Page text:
• UK eCommerce is booming, but customers still ‘frustrated’ with processes

    Personal data usage, unavailable stock and hidden charges are among the top gripes UK consumers have about shopping online, according new research.

    AI and blockchain enabled find engine Zwoop polled 1000 UK adults and 1000 US adults via insights platform CitizenMe in an attempt to uncover the biggest grievances with eCommerce, with the following moans topping the tables:

    Top five problems shopping online UK and US
    Rank UK % US %
    1 The item you are looking for is out of stock 64 Unexpected charges on top of your purchase 53
    2 Unexpected charges on top of your purchase 46 The item you are looking for is out of stock 48
    3 What you buy is not delivered on time / when expected 39 It takes a long time to find what you want 47
    4 What you want is only available abroad 34 The check out process is too time consuming 44
    5 It takes a long time to find what you want 32 You can never find the exact product you are looking for

    “E-commerce has evolved to service the needs of retailers rather than consumers, who are forced to experience pain throughout the buying process,” said Alessandro Gadotti, CEO of Zwoop. “Our research has identified a high level of frustration in the UK and the US. People struggle to find products that are in stock, unexpected charges are imposed at the end of the buying process, purchases aren’t being delivered when promised and time is wasted trying to find the exact products they want.”

    In addition to buying grievances, the survey also uncovered a trend of a more fundamental concern – how retailers are using customer data.

    On both sides of the Atlantic, customers reported increased sensitivity about how their data is being used by retailers and third parties (84 percent in the UK, 78 percent in the US claim that they are more conscious of how their data is being used compared to a year ago).

    The scale of the challenge facing retailers is underlined by the fact that 78 percent of UK adults, and 69 percent of US adults said they were uncomfortable with how their data was used.

    “While it’s encouraging that consumers are more aware of how their data is being used – probably thanks to the Cambridge Analytica revelations earlier this year – their dissatisfaction is not being met with real change,” said Gadotti. “This research shows that the vast majority of people do not like how their data is being used, yet they are stuck using the same sites regardless. Companies are taking advantage of customers, and there needs to be another option. This is an area in which the use of blockchain – which can transfer control of personal data from the retailer to the individual – holds much promise”.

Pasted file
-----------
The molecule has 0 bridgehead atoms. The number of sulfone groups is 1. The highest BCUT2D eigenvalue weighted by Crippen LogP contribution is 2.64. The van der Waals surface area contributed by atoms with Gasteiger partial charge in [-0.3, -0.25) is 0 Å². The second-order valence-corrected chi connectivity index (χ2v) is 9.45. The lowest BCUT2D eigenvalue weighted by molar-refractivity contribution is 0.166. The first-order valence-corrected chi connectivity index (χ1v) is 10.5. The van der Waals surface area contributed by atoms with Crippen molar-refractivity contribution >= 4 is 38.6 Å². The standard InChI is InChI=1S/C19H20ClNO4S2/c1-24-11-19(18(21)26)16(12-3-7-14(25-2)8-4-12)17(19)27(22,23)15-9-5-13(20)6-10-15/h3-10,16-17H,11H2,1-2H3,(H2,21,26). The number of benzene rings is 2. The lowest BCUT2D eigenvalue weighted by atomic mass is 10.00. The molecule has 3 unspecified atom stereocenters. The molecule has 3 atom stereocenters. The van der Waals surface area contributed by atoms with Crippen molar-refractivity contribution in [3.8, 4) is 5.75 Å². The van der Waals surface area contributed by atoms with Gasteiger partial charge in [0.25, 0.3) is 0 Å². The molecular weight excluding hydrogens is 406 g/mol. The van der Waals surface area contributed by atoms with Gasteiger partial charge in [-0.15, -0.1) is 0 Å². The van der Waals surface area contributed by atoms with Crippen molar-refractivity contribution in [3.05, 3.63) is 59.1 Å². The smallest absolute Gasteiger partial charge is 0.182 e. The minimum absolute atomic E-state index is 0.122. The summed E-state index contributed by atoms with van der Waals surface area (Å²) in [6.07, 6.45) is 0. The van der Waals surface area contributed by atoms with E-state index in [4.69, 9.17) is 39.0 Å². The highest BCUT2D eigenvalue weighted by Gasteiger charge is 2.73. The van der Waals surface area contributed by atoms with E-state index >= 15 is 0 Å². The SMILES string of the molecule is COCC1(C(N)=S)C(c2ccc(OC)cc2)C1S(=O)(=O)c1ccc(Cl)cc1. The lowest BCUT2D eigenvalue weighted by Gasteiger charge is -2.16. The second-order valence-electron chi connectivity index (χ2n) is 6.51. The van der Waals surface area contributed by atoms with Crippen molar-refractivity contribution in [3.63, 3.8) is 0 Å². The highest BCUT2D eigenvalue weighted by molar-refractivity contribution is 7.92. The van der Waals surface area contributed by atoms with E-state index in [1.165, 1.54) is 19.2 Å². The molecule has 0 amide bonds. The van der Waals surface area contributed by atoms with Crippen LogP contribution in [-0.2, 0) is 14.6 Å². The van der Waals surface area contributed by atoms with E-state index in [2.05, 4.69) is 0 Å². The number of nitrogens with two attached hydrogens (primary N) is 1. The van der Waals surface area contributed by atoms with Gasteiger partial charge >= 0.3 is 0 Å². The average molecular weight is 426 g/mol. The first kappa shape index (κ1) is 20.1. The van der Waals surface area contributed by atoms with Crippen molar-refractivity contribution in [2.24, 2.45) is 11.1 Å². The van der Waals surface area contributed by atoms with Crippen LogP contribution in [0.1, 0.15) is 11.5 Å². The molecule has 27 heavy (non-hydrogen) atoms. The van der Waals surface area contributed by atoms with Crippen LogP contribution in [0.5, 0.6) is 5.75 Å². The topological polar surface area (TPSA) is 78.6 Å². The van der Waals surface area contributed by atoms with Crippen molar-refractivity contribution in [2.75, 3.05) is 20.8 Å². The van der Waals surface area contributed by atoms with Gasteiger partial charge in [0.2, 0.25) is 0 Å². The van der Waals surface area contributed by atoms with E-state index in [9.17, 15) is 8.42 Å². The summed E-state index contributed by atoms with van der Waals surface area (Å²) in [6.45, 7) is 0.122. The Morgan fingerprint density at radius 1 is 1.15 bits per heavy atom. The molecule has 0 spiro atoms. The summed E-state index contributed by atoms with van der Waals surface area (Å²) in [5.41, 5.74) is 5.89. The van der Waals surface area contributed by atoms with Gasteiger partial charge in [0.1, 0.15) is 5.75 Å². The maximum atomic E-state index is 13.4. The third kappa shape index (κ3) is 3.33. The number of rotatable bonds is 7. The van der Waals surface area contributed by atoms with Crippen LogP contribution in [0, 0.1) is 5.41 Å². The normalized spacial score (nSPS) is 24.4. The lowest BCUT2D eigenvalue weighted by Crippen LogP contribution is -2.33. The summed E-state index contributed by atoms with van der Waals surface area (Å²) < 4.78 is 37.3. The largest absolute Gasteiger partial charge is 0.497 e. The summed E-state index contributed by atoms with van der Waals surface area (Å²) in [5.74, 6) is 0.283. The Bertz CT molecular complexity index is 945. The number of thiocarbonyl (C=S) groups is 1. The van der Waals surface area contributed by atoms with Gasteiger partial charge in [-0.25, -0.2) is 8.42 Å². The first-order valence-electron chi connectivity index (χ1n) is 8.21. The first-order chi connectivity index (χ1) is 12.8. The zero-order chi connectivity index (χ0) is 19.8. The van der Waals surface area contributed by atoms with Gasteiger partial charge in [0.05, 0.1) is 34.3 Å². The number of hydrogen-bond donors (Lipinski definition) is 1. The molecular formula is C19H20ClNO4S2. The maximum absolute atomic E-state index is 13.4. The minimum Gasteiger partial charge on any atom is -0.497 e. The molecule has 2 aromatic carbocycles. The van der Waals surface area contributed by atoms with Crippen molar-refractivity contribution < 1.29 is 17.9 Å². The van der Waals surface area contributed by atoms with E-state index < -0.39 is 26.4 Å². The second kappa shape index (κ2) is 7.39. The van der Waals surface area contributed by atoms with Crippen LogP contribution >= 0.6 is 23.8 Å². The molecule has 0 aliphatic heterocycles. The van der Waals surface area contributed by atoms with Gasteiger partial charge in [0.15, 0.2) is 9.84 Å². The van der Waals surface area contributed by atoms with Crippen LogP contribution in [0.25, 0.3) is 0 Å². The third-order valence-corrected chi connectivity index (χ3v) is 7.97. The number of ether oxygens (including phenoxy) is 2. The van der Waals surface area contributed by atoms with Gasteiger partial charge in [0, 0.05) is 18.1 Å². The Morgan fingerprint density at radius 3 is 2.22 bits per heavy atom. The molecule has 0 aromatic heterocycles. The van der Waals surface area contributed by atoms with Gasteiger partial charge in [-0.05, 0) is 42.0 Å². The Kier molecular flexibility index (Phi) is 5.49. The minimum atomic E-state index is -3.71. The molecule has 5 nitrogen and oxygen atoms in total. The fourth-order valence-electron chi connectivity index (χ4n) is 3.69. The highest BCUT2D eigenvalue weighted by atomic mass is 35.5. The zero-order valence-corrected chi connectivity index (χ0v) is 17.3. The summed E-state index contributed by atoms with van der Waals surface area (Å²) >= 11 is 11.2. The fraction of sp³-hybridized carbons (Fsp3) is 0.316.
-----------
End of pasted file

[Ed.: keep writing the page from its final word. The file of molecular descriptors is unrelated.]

The survey revealed that the typical consumer’s e-commerce experience is dominated by a few large companies. Amazon is the starting point for online shopping for 46 percent of people in the UK, and 37 percent people in the US.

    In fact, 94 percent of Brits and 90 percent of Americans start their online shop on Amazon, eBay or a search engine, leaving little market space for online retailers or competing marketplaces.

    This reliance on a few sites means that shoppers are not necessarily getting a true view of the options available to them, which many customers recognise. In the US, over a third (36 percent) admitted that they don’t bother to compare prices between different sites and almost half (46 percent) think they could have found a cheaper price if they looked for longer. Even more people in the UK (55 percent) think they could have found a better price if they’d kept looking.

    “The world of e-commerce is dominated by a few large companies who control the market,” continued Gadotti. “The majority of consumers start their shopping experience with these giants by default, because searching the whole of the internet has been next to impossible, at least until now, and don’t even consider looking at other websites.”

    “Most worryingly, 79 percent of UK adults said that they believe the websites they use are designed to find them the best deals. In reality, that is not the case – search engines, for example, do not show results on the best deal, it’s done on SEO and ultimately marketing spend.”

    When asked, 40 percent UK adults and a staggering 68 percent of US adults said that the ability to use cryptocurrency on their favourite shops online would make them more likely to buy cryptocurrency.

    AUTHOR

    Stuart O'Brien

    All stories by: Stuart O'Brien

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